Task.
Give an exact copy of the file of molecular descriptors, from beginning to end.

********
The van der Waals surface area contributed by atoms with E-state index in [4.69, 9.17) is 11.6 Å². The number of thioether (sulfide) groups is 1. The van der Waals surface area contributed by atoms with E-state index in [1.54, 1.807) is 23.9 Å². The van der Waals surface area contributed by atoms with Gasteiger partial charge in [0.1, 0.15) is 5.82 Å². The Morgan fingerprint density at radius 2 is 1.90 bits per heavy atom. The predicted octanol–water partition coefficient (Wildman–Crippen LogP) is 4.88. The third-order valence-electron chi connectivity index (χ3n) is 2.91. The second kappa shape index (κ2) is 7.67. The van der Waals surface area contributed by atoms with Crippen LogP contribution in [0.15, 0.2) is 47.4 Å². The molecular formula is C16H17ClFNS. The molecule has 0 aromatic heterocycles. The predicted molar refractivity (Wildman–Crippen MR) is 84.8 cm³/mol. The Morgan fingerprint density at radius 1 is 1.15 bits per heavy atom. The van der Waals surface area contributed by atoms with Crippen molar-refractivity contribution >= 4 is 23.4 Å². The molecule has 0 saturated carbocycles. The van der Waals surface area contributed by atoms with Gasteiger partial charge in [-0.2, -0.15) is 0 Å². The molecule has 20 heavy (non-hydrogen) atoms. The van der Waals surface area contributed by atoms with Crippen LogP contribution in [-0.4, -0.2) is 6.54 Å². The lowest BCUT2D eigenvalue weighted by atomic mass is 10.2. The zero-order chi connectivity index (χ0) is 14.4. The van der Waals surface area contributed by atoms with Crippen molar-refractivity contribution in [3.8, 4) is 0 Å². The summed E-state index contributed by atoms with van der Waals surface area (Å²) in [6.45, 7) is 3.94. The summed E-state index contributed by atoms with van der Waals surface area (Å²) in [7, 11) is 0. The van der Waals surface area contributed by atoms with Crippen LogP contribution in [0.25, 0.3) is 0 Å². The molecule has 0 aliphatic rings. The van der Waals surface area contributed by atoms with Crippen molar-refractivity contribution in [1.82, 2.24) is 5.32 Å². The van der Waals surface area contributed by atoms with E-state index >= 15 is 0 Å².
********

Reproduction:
The van der Waals surface area contributed by atoms with E-state index in [4.69, 9.17) is 11.6 Å². The number of thioether (sulfide) groups is 1. The van der Waals surface area contributed by atoms with E-state index in [1.54, 1.807) is 23.9 Å². The van der Waals surface area contributed by atoms with Gasteiger partial charge in [0.1, 0.15) is 5.82 Å². The Morgan fingerprint density at radius 2 is 1.90 bits per heavy atom. The predicted octanol–water partition coefficient (Wildman–Crippen LogP) is 4.88. The third-order valence-electron chi connectivity index (χ3n) is 2.91. The second kappa shape index (κ2) is 7.67. The van der Waals surface area contributed by atoms with Crippen LogP contribution in [0.15, 0.2) is 47.4 Å². The molecular formula is C16H17ClFNS. The molecule has 0 aromatic heterocycles. The predicted molar refractivity (Wildman–Crippen MR) is 84.8 cm³/mol. The Morgan fingerprint density at radius 1 is 1.15 bits per heavy atom. The van der Waals surface area contributed by atoms with Crippen molar-refractivity contribution >= 4 is 23.4 Å². The molecule has 0 saturated carbocycles. The van der Waals surface area contributed by atoms with Gasteiger partial charge in [-0.2, -0.15) is 0 Å². The molecule has 20 heavy (non-hydrogen) atoms. The van der Waals surface area contributed by atoms with Crippen LogP contribution in [-0.4, -0.2) is 6.54 Å². The lowest BCUT2D eigenvalue weighted by atomic mass is 10.2. The zero-order chi connectivity index (χ0) is 14.4. The van der Waals surface area contributed by atoms with Crippen molar-refractivity contribution in [3.8, 4) is 0 Å². The summed E-state index contributed by atoms with van der Waals surface area (Å²) in [6.45, 7) is 3.94. The summed E-state index contributed by atoms with van der Waals surface area (Å²) in [7, 11) is 0. The van der Waals surface area contributed by atoms with Crippen LogP contribution in [0.25, 0.3) is 0 Å². The molecule has 0 aliphatic rings. The van der Waals surface area contributed by atoms with Crippen molar-refractivity contribution in [1.82, 2.24) is 5.32 Å². The van der Waals surface area contributed by atoms with E-state index >= 15 is 0 Å².